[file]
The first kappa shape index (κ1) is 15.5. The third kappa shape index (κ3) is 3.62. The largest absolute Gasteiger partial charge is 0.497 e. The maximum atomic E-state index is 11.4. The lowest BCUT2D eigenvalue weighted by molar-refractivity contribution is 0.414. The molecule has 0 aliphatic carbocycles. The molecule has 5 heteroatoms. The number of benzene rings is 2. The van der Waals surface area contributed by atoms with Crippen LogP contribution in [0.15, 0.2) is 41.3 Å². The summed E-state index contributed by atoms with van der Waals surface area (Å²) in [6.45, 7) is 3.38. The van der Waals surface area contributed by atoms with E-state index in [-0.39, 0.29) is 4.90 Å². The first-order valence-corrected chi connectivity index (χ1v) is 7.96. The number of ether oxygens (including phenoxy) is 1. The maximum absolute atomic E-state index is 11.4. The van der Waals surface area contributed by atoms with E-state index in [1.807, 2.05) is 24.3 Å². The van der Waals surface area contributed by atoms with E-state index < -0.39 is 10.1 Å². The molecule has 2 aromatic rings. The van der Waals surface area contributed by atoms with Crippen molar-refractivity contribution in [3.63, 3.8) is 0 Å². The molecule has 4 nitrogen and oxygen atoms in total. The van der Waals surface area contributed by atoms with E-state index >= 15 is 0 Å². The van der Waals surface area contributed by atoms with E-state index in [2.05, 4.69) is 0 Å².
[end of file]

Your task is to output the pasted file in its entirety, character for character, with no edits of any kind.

The first kappa shape index (κ1) is 15.5. The third kappa shape index (κ3) is 3.62. The largest absolute Gasteiger partial charge is 0.497 e. The maximum atomic E-state index is 11.4. The lowest BCUT2D eigenvalue weighted by molar-refractivity contribution is 0.414. The molecule has 0 aliphatic carbocycles. The molecule has 5 heteroatoms. The number of benzene rings is 2. The van der Waals surface area contributed by atoms with Crippen LogP contribution in [0.15, 0.2) is 41.3 Å². The summed E-state index contributed by atoms with van der Waals surface area (Å²) in [6.45, 7) is 3.38. The van der Waals surface area contributed by atoms with E-state index in [-0.39, 0.29) is 4.90 Å². The first-order valence-corrected chi connectivity index (χ1v) is 7.96. The number of ether oxygens (including phenoxy) is 1. The maximum absolute atomic E-state index is 11.4. The van der Waals surface area contributed by atoms with E-state index in [1.807, 2.05) is 24.3 Å². The van der Waals surface area contributed by atoms with E-state index < -0.39 is 10.1 Å². The molecule has 2 aromatic rings. The van der Waals surface area contributed by atoms with Crippen molar-refractivity contribution in [3.63, 3.8) is 0 Å². The molecule has 4 nitrogen and oxygen atoms in total. The van der Waals surface area contributed by atoms with E-state index >= 15 is 0 Å². The van der Waals surface area contributed by atoms with E-state index in [2.05, 4.69) is 0 Å².